Algeria, or the Barbary Coast as Europeans knew and feared it, became the scourge of the Mediterranean – and of the Atlantic too. In 1644, Barbary pirates raided the British port of Penzance, seizing sixty people to be sold as slaves; forty-four years later they took 237 men, women and children from the Irish port of Baltimore. In the same century, so voluminous were the crowds of women, who came to London seeking restitution for breadwinners lost to Barbary corsairs, that Parliament allocated them the fines levied on Members who were late for morning prayers. It helped the women little and had no deterrent effect on the corsairs, whose reputation was by now so widespread that a group of Japanese pirates came to join in the fun. For two centuries the Barbary Coast disrupted European shipping with virtual impunity and in blithe disregard of world politics. In 1810, during the Napoleonic War, when Britain supposedly ruled the waves, Sir Arthur Paget, Commander of HMS Thetis, was forced to exchange a gold snuff-box valued at “500 for two British captives held by the pirates; in the same year London’s Company of Ironmongers paid “465 for the return of another thirteen. This was too much. In 1816 a Royal Navy squadron anchored off Algiers and blew the pirates, their ships and their port to smithereens. Troops were sent to invest the rubble, which they did with notable success, using some of it to construct a new pier, before sailing home with the satisfaction that the Dey had been taught a lesson.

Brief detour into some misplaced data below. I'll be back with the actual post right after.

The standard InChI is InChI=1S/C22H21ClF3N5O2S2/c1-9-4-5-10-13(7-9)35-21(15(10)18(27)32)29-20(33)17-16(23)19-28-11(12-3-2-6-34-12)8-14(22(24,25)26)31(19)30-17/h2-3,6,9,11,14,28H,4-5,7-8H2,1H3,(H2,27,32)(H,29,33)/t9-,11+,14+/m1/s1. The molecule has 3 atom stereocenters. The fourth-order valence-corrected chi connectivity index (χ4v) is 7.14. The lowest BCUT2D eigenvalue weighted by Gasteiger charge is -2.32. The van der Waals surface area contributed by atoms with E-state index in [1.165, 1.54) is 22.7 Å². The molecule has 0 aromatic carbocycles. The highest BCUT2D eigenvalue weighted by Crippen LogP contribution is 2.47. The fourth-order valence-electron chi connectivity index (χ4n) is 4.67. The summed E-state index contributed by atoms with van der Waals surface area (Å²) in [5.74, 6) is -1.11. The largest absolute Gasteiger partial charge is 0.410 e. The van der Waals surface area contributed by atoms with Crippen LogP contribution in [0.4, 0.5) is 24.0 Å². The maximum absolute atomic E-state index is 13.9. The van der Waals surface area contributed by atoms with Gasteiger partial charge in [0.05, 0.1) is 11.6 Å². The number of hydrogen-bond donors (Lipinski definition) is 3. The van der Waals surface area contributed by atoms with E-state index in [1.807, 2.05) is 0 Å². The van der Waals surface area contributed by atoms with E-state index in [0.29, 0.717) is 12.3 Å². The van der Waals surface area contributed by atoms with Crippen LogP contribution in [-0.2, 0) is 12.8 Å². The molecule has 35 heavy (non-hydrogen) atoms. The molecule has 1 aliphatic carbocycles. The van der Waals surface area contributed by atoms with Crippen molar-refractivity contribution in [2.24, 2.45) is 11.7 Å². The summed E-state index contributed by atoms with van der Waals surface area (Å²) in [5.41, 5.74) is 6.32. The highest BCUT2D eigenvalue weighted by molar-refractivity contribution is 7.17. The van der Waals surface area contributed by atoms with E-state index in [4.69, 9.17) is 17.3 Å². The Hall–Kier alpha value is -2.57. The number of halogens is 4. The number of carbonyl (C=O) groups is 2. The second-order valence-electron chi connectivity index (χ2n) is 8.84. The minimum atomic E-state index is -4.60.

In 1830, France decided that the Dey needed another lesson – this time in manners. During the past fifteen years, the world had become increasingly interested in Ottoman North Africa. Nations as far afield as America and Sweden were intrigued by its commercial possibilities and despatched so-called ‘Consuls’ to pursue their interests. In every major port, therefore, could be found a group of foreigners – adventurers and spies for the most part – who manoeuvred for advantage in the eyes of the local ruler. The Deys of Algeria, however, kept a sharper eye on accounts than did most other rulers and in 1828 the current Dey invited the French Consul to discuss a debt that had been outstanding since the 1790s for a consignment of wheat. When the Consul refused to countenance payment, the Dey became so outraged that he struck the man with his fly whisk. For Charles X, the unpopular Bourbon monarch who had been placed on the French throne following the defeat of Napoleon, this was a perfect opportunity to detract attention from his failings at home. Declaring the incident ‘an insult to the national honour’, he put Algiers under blockade. It was, alas, a seasonal blockade, and as soon as the French ships left for the winter, Algerian pirates snatched three ships from the Bay of Naples, sold them in Tangiers and returned home with the proceeds.